If the political subdivision has an outstanding balance for fines at the time it files its first annual financial statement after August 28, 2022, the Director of Revenue shall make a one-time downward adjustment to such outstanding balance in an amount that reduces the outstanding balance by no less than 90%. If the Director of Revenue determines a fine is uncollectable, the Director shall have the authority to make a one-time downward adjustment to any outstanding penalty.
This act provides that if a political subdivision with outstanding fines or penalties fails to file a financial statement after August 28, 2022 and before January 31, 2023 or fails to file any financial statement after January 31, 2023, the Director of Revenue shall initiate the process to disincorporate the political subdivision.
Additionally, a resident of a political subdivision may file an affidavit with the Director of Revenue with information regarding the political subdivision's failure to report. The Director of Revenue shall evaluate the allegation and, if true, notify the political subdivision it has 30 days to comply with the reporting requirements of this act. If the political subdivision fails to comply within the 30 days, the Director of Revenue shall initiate the process to disincorporate a political subdivision as provided in the act.
The question of whether a political subdivision may be subject to disincorporation shall be submitted to the voters of the political subdivision as provided in the act. Upon the affirmative vote of a majority of voters in the political subdivision, the Director of Revenue shall file an action to disincorporate the political subdivision in the circuit court with jurisdiction over the political subdivision. The circuit court shall enforce such orders and carry out remedies as provided in the act.
The Attorney General shall have the authority to file an action in a court of competent jurisdiction against any political subdivision that fails to comply with this act.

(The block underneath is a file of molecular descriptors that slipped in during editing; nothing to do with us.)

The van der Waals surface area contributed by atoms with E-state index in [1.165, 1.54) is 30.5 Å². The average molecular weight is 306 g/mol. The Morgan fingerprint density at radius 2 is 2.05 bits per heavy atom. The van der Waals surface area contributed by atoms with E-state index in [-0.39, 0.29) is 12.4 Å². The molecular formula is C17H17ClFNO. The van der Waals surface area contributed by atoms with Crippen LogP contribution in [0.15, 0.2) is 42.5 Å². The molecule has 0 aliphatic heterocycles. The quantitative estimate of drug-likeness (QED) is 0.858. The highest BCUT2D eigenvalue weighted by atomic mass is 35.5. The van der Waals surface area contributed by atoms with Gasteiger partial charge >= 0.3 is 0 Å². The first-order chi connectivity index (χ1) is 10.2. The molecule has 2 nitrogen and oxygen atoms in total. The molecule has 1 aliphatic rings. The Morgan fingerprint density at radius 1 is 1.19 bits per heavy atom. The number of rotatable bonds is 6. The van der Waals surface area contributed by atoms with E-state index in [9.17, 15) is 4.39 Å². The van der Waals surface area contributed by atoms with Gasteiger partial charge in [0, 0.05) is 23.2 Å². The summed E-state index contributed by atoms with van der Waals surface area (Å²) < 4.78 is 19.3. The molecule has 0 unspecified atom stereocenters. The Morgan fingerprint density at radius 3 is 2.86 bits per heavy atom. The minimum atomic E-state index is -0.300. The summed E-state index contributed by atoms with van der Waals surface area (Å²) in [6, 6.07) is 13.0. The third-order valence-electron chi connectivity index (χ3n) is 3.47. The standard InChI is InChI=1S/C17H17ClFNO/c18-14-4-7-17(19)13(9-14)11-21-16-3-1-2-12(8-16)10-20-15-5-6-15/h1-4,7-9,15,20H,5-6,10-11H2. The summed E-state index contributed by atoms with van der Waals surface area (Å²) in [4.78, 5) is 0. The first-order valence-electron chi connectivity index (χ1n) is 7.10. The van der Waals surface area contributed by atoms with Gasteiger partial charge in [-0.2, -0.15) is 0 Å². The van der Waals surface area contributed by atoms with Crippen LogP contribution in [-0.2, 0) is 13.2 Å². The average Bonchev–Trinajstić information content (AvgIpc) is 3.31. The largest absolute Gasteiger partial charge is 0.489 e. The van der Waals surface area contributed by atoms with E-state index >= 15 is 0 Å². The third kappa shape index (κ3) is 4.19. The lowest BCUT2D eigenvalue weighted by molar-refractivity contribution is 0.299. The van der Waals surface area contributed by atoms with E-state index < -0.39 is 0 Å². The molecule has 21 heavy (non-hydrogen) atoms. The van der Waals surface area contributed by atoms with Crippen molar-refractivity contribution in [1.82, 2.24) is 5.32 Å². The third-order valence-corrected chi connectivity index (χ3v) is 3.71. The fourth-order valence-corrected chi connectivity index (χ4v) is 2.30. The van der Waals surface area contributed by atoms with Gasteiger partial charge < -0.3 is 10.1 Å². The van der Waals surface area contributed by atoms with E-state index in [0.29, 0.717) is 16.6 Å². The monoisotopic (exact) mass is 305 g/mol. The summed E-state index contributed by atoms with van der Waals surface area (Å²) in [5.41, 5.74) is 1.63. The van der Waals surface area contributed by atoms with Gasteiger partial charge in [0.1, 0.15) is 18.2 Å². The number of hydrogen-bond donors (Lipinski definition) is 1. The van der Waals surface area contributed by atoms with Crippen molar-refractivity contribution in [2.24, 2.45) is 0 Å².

These provisions are substantially similar to provisions in SS/SCS/SB 724 (2022) and HCS/HB 2220 (2022) and similar to HB 441 (2021), HB 826 (2021), and to provisions in SCS/SB 527 (2021).
SPECIAL ROAD DISTRICTS (Section 233.095)
Current law specifies that the boards of commissioners of certain special road districts may spend not more than 1/4 of the revenue paid into their treasuries for the purpose of maintaining roads within the limits of a city. This act removes the limit of 1/4.
These provisions are identical to SB 1121 (2022).
SALARIES OF COUNTY PUBLIC ADMINISTRATORS (Section 473.742)
Currently, if a public administrator of a second, third, or fourth class county or of the City of St. Louis elects to be placed on salary, the salary is determined by a schedule based on the average number of open letters in the two years preceding the term in which the salary is elected. This act provides that every public administrator who begins his or her term on or after January 1, 2023, shall be deemed to have elected to receive such salary. This act also provides that a letter of guardianship and a letter of conservatorship shall be counted as separate letters. Additionally, it shall be two letters if the public administrator is appointed by the court as both a guardian and a conservator to the same ward or protectee.
Furthermore, this act provides that upon majority approval by the salary commission, a public administrator may be paid according to the assessed valuation schedule set forth in the act. If the salary commission elects to pay a public administrator according to the assessed valuation schedule, the salary commission shall not elect to change at any future time to pay the public administrator according to the average number of open letters in lieu of paying them according to the assessed valuation schedule.
These provisions are identical to provisions in SCS/HB 1606 (2022) and SB 1088 (2022) and substantially similar to HB 2450 (2022) and HB 2450 (2021) and is similar to SB 803 (2020).
MARY GRACE PRINGLE